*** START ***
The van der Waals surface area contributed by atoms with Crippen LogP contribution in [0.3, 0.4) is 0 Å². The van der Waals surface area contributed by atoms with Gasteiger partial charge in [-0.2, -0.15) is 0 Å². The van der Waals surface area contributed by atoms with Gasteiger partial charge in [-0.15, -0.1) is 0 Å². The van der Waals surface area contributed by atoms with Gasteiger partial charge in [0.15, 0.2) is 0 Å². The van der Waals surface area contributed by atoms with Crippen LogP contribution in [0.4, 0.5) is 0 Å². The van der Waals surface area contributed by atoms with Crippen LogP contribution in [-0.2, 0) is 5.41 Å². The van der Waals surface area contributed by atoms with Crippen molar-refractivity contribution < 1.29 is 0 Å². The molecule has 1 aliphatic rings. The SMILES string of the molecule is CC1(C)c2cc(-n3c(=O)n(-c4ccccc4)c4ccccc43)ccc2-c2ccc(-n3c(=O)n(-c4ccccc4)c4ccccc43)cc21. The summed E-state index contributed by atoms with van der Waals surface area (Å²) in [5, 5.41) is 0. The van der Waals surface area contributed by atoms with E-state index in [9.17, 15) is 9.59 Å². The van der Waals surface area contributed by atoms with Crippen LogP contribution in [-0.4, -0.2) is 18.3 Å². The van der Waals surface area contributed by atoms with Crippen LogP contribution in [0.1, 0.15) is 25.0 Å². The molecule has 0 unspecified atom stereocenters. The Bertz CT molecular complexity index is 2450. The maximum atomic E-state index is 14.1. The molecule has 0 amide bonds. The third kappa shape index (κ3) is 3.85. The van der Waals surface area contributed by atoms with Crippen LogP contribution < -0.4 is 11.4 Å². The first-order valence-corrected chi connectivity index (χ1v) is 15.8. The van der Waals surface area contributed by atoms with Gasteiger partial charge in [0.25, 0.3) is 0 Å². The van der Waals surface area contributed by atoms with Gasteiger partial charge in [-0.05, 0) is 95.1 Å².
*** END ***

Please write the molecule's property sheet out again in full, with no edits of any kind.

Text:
The van der Waals surface area contributed by atoms with Crippen LogP contribution in [0.3, 0.4) is 0 Å². The van der Waals surface area contributed by atoms with Gasteiger partial charge in [-0.2, -0.15) is 0 Å². The van der Waals surface area contributed by atoms with Gasteiger partial charge in [-0.15, -0.1) is 0 Å². The van der Waals surface area contributed by atoms with Gasteiger partial charge in [0.15, 0.2) is 0 Å². The van der Waals surface area contributed by atoms with Crippen LogP contribution in [0.4, 0.5) is 0 Å². The van der Waals surface area contributed by atoms with Crippen LogP contribution in [-0.2, 0) is 5.41 Å². The van der Waals surface area contributed by atoms with Crippen molar-refractivity contribution < 1.29 is 0 Å². The molecule has 1 aliphatic rings. The SMILES string of the molecule is CC1(C)c2cc(-n3c(=O)n(-c4ccccc4)c4ccccc43)ccc2-c2ccc(-n3c(=O)n(-c4ccccc4)c4ccccc43)cc21. The summed E-state index contributed by atoms with van der Waals surface area (Å²) in [5, 5.41) is 0. The van der Waals surface area contributed by atoms with E-state index in [9.17, 15) is 9.59 Å². The van der Waals surface area contributed by atoms with Crippen LogP contribution in [-0.4, -0.2) is 18.3 Å². The van der Waals surface area contributed by atoms with Crippen LogP contribution in [0.1, 0.15) is 25.0 Å². The molecule has 0 unspecified atom stereocenters. The Bertz CT molecular complexity index is 2450. The maximum atomic E-state index is 14.1. The molecule has 0 amide bonds. The third kappa shape index (κ3) is 3.85. The van der Waals surface area contributed by atoms with Crippen LogP contribution < -0.4 is 11.4 Å². The first-order valence-corrected chi connectivity index (χ1v) is 15.8. The van der Waals surface area contributed by atoms with Gasteiger partial charge in [0.25, 0.3) is 0 Å². The van der Waals surface area contributed by atoms with Gasteiger partial charge in [-0.05, 0) is 95.1 Å².